There’s productive, and then there’s Aly Lakhani.
The Vanderbilt grad -- who goes by “Lackhoney,” a play on the frequent mispronunciation of his last name -- started making music five years ago, but already has over 80 tracks on Spotify. Last year, one of his many releases was a mixtape accompanied by a meticulously-crafted short film. This year, he’s releasing a song every Friday and a podcast the following Tuesday, to discuss the creative process behind each release. When NPR is calling you prolific, they’re probably on to something.
To be fair, plenty of artists can pump out track after track, but usually monotony creeps in. With Lackhoney, it’s the opposite. He raps, sings, switches up genres, and experiments with form -- songs range from 30 seconds short to five minutes long. He quotes President Roosevelt, pays homage to his Indian and Pakistani heritage, name-checks both Kylie and Kyrie, and delves into insecurities concerning friends, girls, and even death -- sometimes all in one verse. And listeners are responding; he has 40,000 monthly listeners on Spotify. Lyrical Lemonade called him “a breath of fresh air.” Nashville Scene dubbed him “one of the city’s most gifted rappers.”
What spurred Lackhoney’s journey as an artist, though, is a tale as old as time -- a rejection, which, as it turns out, was a new beginning in disguise. Quadio talked to the Nashville-based artist about that transformative moment, as well as trading partying for recording, his strategies for success, and the power of Tiktok, for this week’s 10-in-10 interview.
Artists who are children of immigrants often tell us that they struggle with family expectations to pursue a career in STEM. Was that the case for you?
I think my parents are super progressive, especially now. I don’t feel pressure from them at this point. But yeah, when I was a kid, my grandmother would talk to me about how being a doctor was the only route that made sense in life. There’s still some lingering mental conditioning that they moved to a different country and gave me the ability to succeed. The natural next step was for me to use that to the fullest, to get to the most secure place possible.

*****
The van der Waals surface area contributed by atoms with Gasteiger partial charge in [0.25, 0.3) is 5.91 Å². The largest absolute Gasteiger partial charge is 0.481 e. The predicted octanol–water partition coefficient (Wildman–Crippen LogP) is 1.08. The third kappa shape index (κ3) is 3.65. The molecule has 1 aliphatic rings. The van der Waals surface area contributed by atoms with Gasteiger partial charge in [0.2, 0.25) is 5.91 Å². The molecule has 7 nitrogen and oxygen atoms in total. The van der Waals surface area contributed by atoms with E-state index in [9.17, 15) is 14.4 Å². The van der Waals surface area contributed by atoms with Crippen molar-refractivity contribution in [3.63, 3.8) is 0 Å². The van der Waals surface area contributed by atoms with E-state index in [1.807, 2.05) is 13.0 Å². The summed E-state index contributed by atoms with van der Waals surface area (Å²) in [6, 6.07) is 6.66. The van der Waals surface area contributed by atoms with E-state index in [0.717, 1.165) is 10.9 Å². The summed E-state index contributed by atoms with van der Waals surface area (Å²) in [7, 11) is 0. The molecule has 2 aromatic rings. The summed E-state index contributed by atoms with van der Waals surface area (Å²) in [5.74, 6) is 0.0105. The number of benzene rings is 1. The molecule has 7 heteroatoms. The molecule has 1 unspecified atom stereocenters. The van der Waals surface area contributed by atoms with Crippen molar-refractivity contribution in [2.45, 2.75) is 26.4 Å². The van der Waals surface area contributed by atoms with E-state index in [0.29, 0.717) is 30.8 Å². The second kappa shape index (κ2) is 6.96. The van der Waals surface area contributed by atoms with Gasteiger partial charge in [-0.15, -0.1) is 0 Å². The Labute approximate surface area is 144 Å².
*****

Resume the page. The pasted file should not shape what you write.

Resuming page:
And you didn’t do that?
Well, my senior year of high school I didn’t get into the college that I wanted to get into. And I felt a really strong sense of shame, like me not getting into that college equated to me disappointing my family, and all the sacrifices that they put into raising me and giving me the opportunity to go to a private high school were for nothing. I felt like I’d failed them. They didn’t seem outwardly disappointed, but I actually never asked them if they were, because I was too afraid to even say that out loud. Now, though, to their credit, they’ve done a really good job of voicing that they want me to succeed without me sacrificing my own happiness. The rejection, though -- the feelings I was having because of it -- pushed me to make my first song back in high school. It was horrendous. So, so bad. But it was the start.